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Cable Technology Feature Article

August 31, 2009

Aurora Networks Identifies Critical Components for Green Optical Networks

By Nathesh, TMCnet Contributor

Aurora Networks, a pure-play optical transport solution provider, said it has identified five “must-have” components for green optical networks. Aurora says it intends to help cable operators to assess the environmental and financial benefits of having green optical networks.
It is been estimated that the telecommunications network equipment alone accounts for one percent of total power consumption in the U.S. and the global ICT industry is responsible for about three percent of global carbon dioxide emissions. In order reduce its carbon footprint it is imperative for the industry to opt for affordable and environmentally-friendly equipment and services.
Cable operators can implement the most effective and green optical transport solutions to deliver today’s subscriber-demanded services to reduce energy usage and other environmental impacts.
Aurora says that the cable industry is working on many innovative strategies to reduce environmental impact while at the same time decrease operational costs. Aurora is working with many operators around the globe to implement green solutions as the company sees an opportunity to share their field knowledge so that the entire industry can benefit.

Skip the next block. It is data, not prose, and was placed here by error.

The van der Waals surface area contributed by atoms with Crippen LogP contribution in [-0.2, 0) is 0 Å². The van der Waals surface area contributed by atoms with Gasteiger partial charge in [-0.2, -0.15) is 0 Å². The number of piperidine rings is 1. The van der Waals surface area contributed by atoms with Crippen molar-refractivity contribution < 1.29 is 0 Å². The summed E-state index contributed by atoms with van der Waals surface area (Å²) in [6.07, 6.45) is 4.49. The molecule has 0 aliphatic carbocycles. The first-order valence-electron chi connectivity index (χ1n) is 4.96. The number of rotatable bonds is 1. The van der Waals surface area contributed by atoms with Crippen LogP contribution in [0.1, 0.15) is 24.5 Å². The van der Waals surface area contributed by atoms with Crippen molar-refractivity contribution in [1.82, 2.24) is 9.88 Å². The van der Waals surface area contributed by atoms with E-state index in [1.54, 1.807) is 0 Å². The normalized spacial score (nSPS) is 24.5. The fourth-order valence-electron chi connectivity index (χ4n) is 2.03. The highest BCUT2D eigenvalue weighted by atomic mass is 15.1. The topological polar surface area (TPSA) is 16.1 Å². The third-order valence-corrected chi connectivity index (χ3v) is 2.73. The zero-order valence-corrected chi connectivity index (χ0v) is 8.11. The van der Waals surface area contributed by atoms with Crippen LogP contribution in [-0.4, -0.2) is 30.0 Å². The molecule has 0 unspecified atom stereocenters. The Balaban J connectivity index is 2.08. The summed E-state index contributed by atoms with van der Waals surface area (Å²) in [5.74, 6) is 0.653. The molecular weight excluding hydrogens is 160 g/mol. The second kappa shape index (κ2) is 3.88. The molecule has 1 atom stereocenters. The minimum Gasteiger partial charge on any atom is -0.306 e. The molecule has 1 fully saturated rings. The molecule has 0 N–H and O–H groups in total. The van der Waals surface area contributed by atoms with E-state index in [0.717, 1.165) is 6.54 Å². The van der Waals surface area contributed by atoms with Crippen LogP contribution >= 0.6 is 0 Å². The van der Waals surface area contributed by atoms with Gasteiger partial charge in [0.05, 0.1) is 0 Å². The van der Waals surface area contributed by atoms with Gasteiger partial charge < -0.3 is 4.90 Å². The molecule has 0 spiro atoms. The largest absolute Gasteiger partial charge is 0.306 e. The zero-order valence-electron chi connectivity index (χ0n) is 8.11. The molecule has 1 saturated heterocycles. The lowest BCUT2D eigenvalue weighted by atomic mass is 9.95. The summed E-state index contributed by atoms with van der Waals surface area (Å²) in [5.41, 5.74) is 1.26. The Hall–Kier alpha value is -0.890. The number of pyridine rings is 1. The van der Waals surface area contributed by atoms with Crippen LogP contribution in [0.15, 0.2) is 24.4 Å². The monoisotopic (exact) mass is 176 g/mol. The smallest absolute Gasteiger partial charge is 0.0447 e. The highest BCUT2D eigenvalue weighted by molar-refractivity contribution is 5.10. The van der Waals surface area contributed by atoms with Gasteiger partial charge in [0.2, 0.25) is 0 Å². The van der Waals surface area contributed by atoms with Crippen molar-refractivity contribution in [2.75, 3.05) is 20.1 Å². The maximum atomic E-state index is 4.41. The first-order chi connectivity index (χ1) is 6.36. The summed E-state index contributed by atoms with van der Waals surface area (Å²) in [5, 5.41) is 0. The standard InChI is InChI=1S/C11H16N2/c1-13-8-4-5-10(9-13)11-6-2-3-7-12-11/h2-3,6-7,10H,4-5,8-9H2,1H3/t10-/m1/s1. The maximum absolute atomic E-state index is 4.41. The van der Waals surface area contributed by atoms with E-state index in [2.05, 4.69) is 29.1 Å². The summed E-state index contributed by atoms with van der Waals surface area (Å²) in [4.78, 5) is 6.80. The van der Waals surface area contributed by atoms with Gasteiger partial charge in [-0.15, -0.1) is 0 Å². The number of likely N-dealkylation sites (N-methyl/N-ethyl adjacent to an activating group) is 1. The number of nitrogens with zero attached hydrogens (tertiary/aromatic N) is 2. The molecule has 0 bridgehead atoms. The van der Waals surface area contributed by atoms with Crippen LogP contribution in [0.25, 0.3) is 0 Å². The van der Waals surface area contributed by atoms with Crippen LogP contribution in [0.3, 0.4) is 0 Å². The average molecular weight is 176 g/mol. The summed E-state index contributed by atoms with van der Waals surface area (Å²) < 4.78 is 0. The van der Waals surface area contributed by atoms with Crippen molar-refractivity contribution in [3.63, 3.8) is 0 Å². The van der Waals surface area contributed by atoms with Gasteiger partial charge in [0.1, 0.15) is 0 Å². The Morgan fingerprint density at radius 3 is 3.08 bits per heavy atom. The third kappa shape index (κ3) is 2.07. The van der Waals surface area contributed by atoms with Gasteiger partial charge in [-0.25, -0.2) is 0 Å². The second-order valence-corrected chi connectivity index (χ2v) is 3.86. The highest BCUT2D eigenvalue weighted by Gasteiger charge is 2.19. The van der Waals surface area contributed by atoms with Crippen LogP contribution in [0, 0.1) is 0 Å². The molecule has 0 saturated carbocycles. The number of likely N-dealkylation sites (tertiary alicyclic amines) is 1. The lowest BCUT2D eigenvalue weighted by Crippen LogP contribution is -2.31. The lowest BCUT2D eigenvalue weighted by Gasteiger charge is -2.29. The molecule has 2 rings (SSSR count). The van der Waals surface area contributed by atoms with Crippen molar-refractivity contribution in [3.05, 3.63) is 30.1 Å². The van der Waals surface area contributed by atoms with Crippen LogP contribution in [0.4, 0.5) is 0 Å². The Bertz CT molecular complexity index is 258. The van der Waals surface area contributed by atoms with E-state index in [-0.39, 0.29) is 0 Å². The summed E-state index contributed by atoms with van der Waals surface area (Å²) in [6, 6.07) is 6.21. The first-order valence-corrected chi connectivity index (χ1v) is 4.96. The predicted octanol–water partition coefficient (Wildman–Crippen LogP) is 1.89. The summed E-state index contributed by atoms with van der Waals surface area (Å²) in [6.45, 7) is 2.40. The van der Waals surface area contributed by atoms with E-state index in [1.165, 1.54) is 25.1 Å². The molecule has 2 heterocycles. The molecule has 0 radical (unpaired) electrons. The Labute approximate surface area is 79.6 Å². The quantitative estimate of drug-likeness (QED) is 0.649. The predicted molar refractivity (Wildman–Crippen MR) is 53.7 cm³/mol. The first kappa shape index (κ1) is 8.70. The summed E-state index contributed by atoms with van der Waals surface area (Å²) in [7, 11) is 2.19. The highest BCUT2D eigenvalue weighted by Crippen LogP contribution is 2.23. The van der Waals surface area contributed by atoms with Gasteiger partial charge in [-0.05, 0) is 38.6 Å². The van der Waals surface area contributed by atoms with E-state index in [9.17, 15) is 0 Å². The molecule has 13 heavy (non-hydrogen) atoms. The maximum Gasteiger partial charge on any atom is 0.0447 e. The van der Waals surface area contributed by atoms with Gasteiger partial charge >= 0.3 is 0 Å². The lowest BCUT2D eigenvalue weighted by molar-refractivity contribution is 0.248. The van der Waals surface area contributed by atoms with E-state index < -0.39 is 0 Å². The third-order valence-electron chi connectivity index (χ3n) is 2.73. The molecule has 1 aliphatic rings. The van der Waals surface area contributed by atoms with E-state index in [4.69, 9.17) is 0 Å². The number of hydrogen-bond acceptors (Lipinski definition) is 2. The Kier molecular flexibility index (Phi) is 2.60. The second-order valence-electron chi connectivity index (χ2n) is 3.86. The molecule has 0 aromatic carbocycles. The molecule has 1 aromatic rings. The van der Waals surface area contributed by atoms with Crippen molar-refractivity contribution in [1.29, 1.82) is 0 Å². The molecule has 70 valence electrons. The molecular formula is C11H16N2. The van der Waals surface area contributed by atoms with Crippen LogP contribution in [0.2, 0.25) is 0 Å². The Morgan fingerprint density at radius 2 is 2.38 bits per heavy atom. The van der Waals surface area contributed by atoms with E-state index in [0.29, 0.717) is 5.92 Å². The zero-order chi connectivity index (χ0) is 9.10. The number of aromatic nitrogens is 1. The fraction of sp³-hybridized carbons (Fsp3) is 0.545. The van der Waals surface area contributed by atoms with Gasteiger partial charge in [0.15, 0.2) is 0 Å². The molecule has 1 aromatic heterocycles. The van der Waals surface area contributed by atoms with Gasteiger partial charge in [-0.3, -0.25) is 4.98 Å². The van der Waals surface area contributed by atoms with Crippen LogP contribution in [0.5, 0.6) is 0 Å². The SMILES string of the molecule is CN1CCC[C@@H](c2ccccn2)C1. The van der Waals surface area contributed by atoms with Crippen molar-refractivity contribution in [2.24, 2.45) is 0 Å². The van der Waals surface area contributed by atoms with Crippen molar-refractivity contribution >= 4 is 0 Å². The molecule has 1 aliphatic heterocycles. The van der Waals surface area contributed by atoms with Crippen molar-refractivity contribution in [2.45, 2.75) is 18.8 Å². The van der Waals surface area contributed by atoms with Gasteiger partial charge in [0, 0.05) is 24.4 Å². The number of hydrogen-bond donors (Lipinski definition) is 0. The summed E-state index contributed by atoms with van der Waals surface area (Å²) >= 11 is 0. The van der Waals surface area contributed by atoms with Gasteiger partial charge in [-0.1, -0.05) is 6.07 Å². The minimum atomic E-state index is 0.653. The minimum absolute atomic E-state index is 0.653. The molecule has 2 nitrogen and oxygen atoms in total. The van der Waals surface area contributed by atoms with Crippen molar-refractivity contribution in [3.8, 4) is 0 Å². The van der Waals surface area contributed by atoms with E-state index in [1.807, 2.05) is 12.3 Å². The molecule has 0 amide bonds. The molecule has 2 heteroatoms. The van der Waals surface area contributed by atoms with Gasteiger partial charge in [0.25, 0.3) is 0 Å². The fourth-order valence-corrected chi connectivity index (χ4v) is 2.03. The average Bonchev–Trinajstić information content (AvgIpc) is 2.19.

Aurora recommends these five criteria for cable operators while choosing green optical transport architecture:
    Elimination of RF actives – Architectures that remove the need for RF amplifiers in the coaxial plant by pushing the fiber deeper can take in 70 percent reduction in the number of active devices in the distribution portion of the network which in results in 50 percent less power consumption and less maintenance.
  • Cut in operating costs – Building a network architecture with fewer active components brings down the equipment installation and maintenance costs and can streamline maintenance requirements and ensue additional green benefits.
  • Reduction in the number of homes served per node – By reducing the number of homes served per node operators can see greater network granularity and increase the bandwidth amount per subscriber, and also reduce the number of actives in a network, dramatically increasing network reliability and associated service availability.
  • Future-proof technology – Digitized return technology supports the transport of legacy upstream services and DOCSIS 3.0 without distance limitations to ensure that any green network upgrades also contain the components for a future-proof network.
Aurora has stated that using these five criteria operators can convert their existing network into green network and achieve significant cost savings. The company claims that its own Fiber Deep solution meets all these five criteria.
Aurora recently launched its NC2000 optical node and announced that it has increased the fiber capacity and CPE density, expanded the management options.

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Nathesh is a contributing editor for TMCnet. To read more of Nathesh's articles, please visit his columnist page.

Edited by Tim Gray